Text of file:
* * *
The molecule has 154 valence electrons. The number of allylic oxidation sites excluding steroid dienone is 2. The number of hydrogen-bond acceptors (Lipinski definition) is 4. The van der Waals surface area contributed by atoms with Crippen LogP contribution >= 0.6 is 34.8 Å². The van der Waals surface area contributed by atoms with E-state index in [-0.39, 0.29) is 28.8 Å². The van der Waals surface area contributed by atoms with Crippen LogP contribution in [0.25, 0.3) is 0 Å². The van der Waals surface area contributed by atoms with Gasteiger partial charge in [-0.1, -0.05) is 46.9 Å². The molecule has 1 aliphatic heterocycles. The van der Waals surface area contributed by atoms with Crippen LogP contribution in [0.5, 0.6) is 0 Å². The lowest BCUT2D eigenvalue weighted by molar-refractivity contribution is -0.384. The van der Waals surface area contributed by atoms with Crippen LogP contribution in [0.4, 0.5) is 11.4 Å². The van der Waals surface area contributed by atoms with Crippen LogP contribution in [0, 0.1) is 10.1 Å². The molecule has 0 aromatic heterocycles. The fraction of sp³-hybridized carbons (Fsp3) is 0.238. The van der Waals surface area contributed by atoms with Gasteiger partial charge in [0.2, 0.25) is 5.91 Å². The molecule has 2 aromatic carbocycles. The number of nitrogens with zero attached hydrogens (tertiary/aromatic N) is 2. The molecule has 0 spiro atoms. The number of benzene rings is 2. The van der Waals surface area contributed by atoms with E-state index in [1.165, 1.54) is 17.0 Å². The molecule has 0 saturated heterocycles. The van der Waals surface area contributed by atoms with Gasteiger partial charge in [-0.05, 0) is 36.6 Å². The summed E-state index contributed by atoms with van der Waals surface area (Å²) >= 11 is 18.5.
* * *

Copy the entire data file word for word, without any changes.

The molecule has 154 valence electrons. The number of allylic oxidation sites excluding steroid dienone is 2. The number of hydrogen-bond acceptors (Lipinski definition) is 4. The van der Waals surface area contributed by atoms with Crippen LogP contribution >= 0.6 is 34.8 Å². The van der Waals surface area contributed by atoms with E-state index in [-0.39, 0.29) is 28.8 Å². The van der Waals surface area contributed by atoms with Crippen LogP contribution in [0.25, 0.3) is 0 Å². The van der Waals surface area contributed by atoms with Gasteiger partial charge in [-0.1, -0.05) is 46.9 Å². The molecule has 1 aliphatic heterocycles. The van der Waals surface area contributed by atoms with Crippen LogP contribution in [0.5, 0.6) is 0 Å². The lowest BCUT2D eigenvalue weighted by molar-refractivity contribution is -0.384. The van der Waals surface area contributed by atoms with Crippen LogP contribution in [0.4, 0.5) is 11.4 Å². The van der Waals surface area contributed by atoms with Crippen LogP contribution in [0, 0.1) is 10.1 Å². The molecule has 0 aromatic heterocycles. The fraction of sp³-hybridized carbons (Fsp3) is 0.238. The van der Waals surface area contributed by atoms with Gasteiger partial charge in [0.2, 0.25) is 5.91 Å². The molecule has 2 aromatic carbocycles. The number of nitrogens with zero attached hydrogens (tertiary/aromatic N) is 2. The molecule has 0 spiro atoms. The number of benzene rings is 2. The van der Waals surface area contributed by atoms with E-state index in [1.165, 1.54) is 17.0 Å². The molecule has 0 saturated heterocycles. The van der Waals surface area contributed by atoms with Gasteiger partial charge in [-0.05, 0) is 36.6 Å². The summed E-state index contributed by atoms with van der Waals surface area (Å²) >= 11 is 18.5.